Scotland being one of the devolved countries here in the UK, has their own government, and also their own set of insolvency laws, and options to get out of debt.

Along with Debt Management Plans and token payment plans, in Scotland they also have what is termed a Protected Deed Trust.

If you know what an IVA/Individual Voluntary Arrangement here in England, Wales and Northern Ireland is, you can think of a Trust Deed in a similar fashion.

And just like an IVA, it is a form of insolvency.

There are some requirements in order to do a Trust Deed:

In essence a Trust Deed similar to an IVA is a way to repay your debts in a manner you can afford.

Trust Deeds are set-up and administered by Insolvency Practitioners, just like IVA’s, and you make the monthly payments for a period of four (4) years, not five (5) years like an IVA.

Proposals are sent to your creditors, and as long as the majority of your creditors, or those with the majority of your debt agree, the Trust Deed is then said to be Protected, and binding to all your creditor.

After the 4 years, any remaining balances are written off.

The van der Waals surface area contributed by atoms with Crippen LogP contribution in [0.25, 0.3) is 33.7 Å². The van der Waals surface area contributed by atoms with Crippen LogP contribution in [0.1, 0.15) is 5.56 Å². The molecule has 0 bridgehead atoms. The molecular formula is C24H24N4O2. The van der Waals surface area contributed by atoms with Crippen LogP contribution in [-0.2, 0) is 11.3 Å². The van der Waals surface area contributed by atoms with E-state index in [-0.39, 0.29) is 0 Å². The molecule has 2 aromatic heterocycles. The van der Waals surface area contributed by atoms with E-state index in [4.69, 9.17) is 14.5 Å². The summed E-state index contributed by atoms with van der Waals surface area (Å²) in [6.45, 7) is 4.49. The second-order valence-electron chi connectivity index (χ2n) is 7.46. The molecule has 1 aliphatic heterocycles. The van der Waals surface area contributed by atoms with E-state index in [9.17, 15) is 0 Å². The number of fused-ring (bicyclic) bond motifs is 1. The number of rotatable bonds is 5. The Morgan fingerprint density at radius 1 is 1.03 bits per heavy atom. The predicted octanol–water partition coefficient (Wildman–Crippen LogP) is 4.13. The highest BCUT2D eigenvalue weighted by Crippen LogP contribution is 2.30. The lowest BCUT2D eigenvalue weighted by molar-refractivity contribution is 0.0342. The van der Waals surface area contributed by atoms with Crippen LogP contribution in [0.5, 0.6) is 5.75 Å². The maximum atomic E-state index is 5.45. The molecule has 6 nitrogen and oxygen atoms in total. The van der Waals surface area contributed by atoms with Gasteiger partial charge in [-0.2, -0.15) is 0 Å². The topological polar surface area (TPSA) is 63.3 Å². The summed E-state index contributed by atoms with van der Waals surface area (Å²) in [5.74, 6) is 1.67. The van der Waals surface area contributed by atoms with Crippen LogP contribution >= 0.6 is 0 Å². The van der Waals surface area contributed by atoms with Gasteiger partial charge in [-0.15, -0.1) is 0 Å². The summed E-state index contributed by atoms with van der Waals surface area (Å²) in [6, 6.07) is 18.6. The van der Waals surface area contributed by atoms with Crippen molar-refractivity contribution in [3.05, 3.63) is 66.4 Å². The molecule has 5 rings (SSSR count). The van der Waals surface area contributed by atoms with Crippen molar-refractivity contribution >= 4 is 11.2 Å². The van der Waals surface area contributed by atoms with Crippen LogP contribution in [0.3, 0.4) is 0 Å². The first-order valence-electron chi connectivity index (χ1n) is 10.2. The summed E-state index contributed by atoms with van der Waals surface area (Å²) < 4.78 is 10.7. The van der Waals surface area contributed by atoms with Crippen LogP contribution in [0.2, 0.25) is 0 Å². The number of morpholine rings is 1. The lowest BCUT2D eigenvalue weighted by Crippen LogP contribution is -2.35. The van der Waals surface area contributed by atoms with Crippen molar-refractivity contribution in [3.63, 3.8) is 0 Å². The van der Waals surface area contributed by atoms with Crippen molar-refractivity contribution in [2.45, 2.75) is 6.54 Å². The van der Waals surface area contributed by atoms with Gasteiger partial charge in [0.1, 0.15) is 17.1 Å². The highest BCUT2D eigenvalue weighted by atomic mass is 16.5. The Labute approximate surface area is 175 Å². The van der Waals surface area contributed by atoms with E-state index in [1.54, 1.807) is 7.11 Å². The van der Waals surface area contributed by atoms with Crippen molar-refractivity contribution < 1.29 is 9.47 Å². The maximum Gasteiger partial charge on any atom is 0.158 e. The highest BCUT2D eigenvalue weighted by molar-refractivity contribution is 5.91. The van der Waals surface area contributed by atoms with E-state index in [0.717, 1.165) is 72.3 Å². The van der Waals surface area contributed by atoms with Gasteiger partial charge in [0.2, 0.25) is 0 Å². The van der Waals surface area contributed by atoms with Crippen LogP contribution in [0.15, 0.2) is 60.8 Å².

As a Trust Deed is a form of insolvency, it may affect your job depending what your career is, and it will also affect your credit.

If for any reason you fail to complete the Trust Deed, or it fails due to no payments, you could be made bankrupt, which in Scotland is Sequestration.

What is Sequestration?

Sequestration is the Scottish term and version of bankruptcy here in England.

You can do Sequestration yourself, or a creditor can do this. In the past a creditor could make you bankrupt in Scotland if you owed them £3,000 or more, that has temporarily been raised to £10,000, due to the Covid pandemic.

The process is once again similar to Bankruptcy in England.

You file for Sequestration, and a Trustee is appointed, which is similar to an Official Reciver in England.

The Trustee’s job is to review your finances and see if you have any assets that can be sold to pay towards your creditors, and also if you have any surplus income after your allowed living expenses.

If you can afford to pay anything into the Sequestration, you will be required to do this for a period of four (4) years.

In some instances if you are not required to pay into the Sequestration, you can be discharged as quickly as six (6) months. However, it will stay on your credit file for a period of six (6) years.

As with any form of insolvency, Trust Deeds and Sequestration require you get professional advice as to what is best for you and your set of circumstances.

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